Types of Pustular Psoriasis
The onset of von Zumbusch pustular psoriasis can be abrupt. The condition begins with the development of reddened, painful and tender skin over much of the body, followed in a matter of hours by pustules. Over the next 24 to 48 hours, the pustules then dry and peel, leaving the skin with a glazed, smooth appearance. A fresh crop of pustules may then appear. Eruptions often come in waves that last days or weeks.
Von Zumbusch pustular psoriasis is associated with fever, chills, severe itching, dehydration, rapid pulse rate, exhaustion, anemia, weight loss and muscle weakness.
Individuals experiencing the symptoms of von Zumbusch pustular psoriasis should go see a doctor immediately. Treatment for von Zumbusch pustular psoriasis often requires hospitalization for rehydration and initiation of topical and systemic treatments, which typically include antibiotics.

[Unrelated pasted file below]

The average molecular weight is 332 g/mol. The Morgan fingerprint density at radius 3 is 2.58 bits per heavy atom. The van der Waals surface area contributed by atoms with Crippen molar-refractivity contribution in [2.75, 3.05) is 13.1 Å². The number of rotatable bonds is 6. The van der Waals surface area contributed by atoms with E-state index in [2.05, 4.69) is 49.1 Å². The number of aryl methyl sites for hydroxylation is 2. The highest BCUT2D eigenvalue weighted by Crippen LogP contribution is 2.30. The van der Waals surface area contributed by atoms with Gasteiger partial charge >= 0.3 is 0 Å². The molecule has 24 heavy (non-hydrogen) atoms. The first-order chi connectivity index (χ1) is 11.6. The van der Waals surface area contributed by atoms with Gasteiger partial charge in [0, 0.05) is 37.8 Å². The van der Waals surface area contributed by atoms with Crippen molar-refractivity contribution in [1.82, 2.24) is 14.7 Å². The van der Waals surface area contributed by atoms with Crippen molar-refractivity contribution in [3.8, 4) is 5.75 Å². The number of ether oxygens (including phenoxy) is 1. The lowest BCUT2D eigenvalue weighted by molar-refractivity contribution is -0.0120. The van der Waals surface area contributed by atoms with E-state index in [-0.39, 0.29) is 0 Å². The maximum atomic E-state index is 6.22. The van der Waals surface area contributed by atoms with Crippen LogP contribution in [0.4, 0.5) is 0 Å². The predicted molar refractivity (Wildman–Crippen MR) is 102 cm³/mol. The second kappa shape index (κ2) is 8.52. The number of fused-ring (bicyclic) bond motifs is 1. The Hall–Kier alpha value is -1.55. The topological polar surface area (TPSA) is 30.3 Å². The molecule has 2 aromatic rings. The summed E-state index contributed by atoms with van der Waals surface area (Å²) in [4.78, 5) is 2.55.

Von Zumbusch pustular psoriasis can be triggered by an infection; sudden withdrawal of topical or systemic steroids; pregnancy; and drugs such as lithium, propranolol (brand name Inderal) and other high blood pressure drugs; iodides and indomethacin (brand name Indocin).
Palmoplantar (Palmar-Plantar) pustulosis (PPP) is a type of psoriasis that causes pustules on the palms of the hands and soles of the feet. PPP is characterized by multiple pustules the size of pencil erasers in fleshy areas of the hands and feet, such as the base of the thumb and the sides of the heels. The pustules appear in a studded pattern throughout reddened plaques of skin, then turn brown, peel and become crusted. The course of PPP is usually cyclical, with new crops of pustules followed by periods of low activity.
Those who are at risk for PPP should refrain from smoking, as studies suggest that an abnormal response to nicotine can trigger flares in individuals with PPP.
Acropustulosis (acrodermatitis continua of Hallopeau)
This rare type of psoriasis is characterized by skin lesions on the ends of the fingers and sometimes the toes. The eruption occasionally starts after an injury to the skin or infection. Often the lesions are painful and disabling, producing deformity of the nails. Bone changes can occur in severe cases.